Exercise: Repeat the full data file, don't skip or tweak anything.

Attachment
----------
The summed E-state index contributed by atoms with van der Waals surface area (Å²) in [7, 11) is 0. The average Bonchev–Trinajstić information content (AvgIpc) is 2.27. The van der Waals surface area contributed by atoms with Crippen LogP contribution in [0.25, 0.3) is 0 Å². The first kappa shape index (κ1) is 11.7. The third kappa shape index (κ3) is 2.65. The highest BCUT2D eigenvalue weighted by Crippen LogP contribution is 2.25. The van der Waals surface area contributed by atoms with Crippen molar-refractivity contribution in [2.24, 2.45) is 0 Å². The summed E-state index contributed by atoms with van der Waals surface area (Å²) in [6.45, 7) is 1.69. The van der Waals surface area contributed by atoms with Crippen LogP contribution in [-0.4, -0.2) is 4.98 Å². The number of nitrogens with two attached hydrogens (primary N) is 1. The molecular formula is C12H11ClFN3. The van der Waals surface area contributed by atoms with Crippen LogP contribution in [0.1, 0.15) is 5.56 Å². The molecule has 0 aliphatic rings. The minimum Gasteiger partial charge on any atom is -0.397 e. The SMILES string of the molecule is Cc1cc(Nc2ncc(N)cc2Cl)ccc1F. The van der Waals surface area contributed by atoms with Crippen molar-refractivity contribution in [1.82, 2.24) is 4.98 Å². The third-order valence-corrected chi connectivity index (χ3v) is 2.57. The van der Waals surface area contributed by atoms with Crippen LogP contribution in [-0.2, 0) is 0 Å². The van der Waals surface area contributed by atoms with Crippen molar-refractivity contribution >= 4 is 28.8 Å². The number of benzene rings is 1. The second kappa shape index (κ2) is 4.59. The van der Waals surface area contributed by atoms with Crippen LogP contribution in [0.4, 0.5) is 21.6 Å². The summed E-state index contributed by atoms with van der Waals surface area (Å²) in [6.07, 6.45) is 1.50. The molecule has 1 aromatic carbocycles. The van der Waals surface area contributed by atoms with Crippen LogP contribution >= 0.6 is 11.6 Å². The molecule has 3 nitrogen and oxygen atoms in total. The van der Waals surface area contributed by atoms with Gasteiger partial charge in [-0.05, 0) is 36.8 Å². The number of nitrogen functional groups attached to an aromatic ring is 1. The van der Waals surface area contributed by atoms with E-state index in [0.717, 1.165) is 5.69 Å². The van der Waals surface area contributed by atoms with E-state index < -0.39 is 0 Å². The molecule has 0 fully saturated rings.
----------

The summed E-state index contributed by atoms with van der Waals surface area (Å²) in [7, 11) is 0. The average Bonchev–Trinajstić information content (AvgIpc) is 2.27. The van der Waals surface area contributed by atoms with Crippen LogP contribution in [0.25, 0.3) is 0 Å². The first kappa shape index (κ1) is 11.7. The third kappa shape index (κ3) is 2.65. The highest BCUT2D eigenvalue weighted by Crippen LogP contribution is 2.25. The van der Waals surface area contributed by atoms with Crippen molar-refractivity contribution in [2.24, 2.45) is 0 Å². The summed E-state index contributed by atoms with van der Waals surface area (Å²) in [6.45, 7) is 1.69. The van der Waals surface area contributed by atoms with Crippen LogP contribution in [-0.4, -0.2) is 4.98 Å². The number of nitrogens with two attached hydrogens (primary N) is 1. The molecular formula is C12H11ClFN3. The van der Waals surface area contributed by atoms with Crippen LogP contribution in [0.1, 0.15) is 5.56 Å². The molecule has 0 aliphatic rings. The minimum Gasteiger partial charge on any atom is -0.397 e. The SMILES string of the molecule is Cc1cc(Nc2ncc(N)cc2Cl)ccc1F. The van der Waals surface area contributed by atoms with Crippen molar-refractivity contribution in [1.82, 2.24) is 4.98 Å². The third-order valence-corrected chi connectivity index (χ3v) is 2.57. The van der Waals surface area contributed by atoms with Crippen LogP contribution in [-0.2, 0) is 0 Å². The van der Waals surface area contributed by atoms with Crippen molar-refractivity contribution >= 4 is 28.8 Å². The number of benzene rings is 1. The second kappa shape index (κ2) is 4.59. The van der Waals surface area contributed by atoms with Crippen LogP contribution in [0.4, 0.5) is 21.6 Å². The summed E-state index contributed by atoms with van der Waals surface area (Å²) in [6.07, 6.45) is 1.50. The molecule has 1 aromatic carbocycles. The van der Waals surface area contributed by atoms with Crippen LogP contribution >= 0.6 is 11.6 Å². The molecule has 3 nitrogen and oxygen atoms in total. The van der Waals surface area contributed by atoms with Gasteiger partial charge in [-0.05, 0) is 36.8 Å². The number of nitrogen functional groups attached to an aromatic ring is 1. The van der Waals surface area contributed by atoms with E-state index in [0.717, 1.165) is 5.69 Å². The van der Waals surface area contributed by atoms with E-state index < -0.39 is 0 Å². The molecule has 0 fully saturated rings.